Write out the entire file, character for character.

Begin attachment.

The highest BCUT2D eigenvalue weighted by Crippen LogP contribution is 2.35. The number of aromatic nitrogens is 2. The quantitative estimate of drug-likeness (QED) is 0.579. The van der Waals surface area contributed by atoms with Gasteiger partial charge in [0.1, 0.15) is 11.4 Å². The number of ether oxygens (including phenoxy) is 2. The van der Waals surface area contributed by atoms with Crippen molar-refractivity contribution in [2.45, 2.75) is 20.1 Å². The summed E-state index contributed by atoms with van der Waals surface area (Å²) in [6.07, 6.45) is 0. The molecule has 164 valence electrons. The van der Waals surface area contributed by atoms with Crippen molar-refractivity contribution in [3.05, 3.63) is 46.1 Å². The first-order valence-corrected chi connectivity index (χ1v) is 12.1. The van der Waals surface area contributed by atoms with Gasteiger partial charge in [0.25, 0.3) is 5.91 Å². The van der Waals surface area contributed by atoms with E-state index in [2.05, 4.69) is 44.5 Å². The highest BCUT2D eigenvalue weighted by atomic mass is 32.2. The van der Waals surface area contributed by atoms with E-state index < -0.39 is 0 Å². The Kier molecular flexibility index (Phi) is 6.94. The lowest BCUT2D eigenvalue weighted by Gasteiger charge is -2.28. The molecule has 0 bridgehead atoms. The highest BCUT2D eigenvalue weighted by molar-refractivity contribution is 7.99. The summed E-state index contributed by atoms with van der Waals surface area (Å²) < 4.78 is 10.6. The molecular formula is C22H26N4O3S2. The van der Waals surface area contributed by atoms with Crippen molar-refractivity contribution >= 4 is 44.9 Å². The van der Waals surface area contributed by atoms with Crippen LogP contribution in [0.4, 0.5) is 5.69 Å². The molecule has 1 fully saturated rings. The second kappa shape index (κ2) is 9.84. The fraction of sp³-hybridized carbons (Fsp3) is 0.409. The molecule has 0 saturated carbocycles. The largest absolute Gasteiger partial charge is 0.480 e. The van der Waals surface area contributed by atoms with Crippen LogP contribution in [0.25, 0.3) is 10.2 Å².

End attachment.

The highest BCUT2D eigenvalue weighted by Crippen LogP contribution is 2.35. The number of aromatic nitrogens is 2. The quantitative estimate of drug-likeness (QED) is 0.579. The van der Waals surface area contributed by atoms with Gasteiger partial charge in [0.1, 0.15) is 11.4 Å². The number of ether oxygens (including phenoxy) is 2. The van der Waals surface area contributed by atoms with Crippen molar-refractivity contribution in [2.45, 2.75) is 20.1 Å². The summed E-state index contributed by atoms with van der Waals surface area (Å²) in [6.07, 6.45) is 0. The molecule has 164 valence electrons. The van der Waals surface area contributed by atoms with Crippen molar-refractivity contribution in [3.05, 3.63) is 46.1 Å². The first-order valence-corrected chi connectivity index (χ1v) is 12.1. The van der Waals surface area contributed by atoms with Gasteiger partial charge in [0.25, 0.3) is 5.91 Å². The van der Waals surface area contributed by atoms with E-state index in [2.05, 4.69) is 44.5 Å². The highest BCUT2D eigenvalue weighted by atomic mass is 32.2. The van der Waals surface area contributed by atoms with E-state index < -0.39 is 0 Å². The Kier molecular flexibility index (Phi) is 6.94. The lowest BCUT2D eigenvalue weighted by Gasteiger charge is -2.28. The molecule has 0 bridgehead atoms. The highest BCUT2D eigenvalue weighted by molar-refractivity contribution is 7.99. The summed E-state index contributed by atoms with van der Waals surface area (Å²) < 4.78 is 10.6. The molecular formula is C22H26N4O3S2. The van der Waals surface area contributed by atoms with Crippen molar-refractivity contribution >= 4 is 44.9 Å². The van der Waals surface area contributed by atoms with Crippen LogP contribution in [0.4, 0.5) is 5.69 Å². The molecule has 1 fully saturated rings. The second kappa shape index (κ2) is 9.84. The fraction of sp³-hybridized carbons (Fsp3) is 0.409. The molecule has 0 saturated carbocycles. The largest absolute Gasteiger partial charge is 0.480 e. The van der Waals surface area contributed by atoms with Crippen LogP contribution in [0.25, 0.3) is 10.2 Å².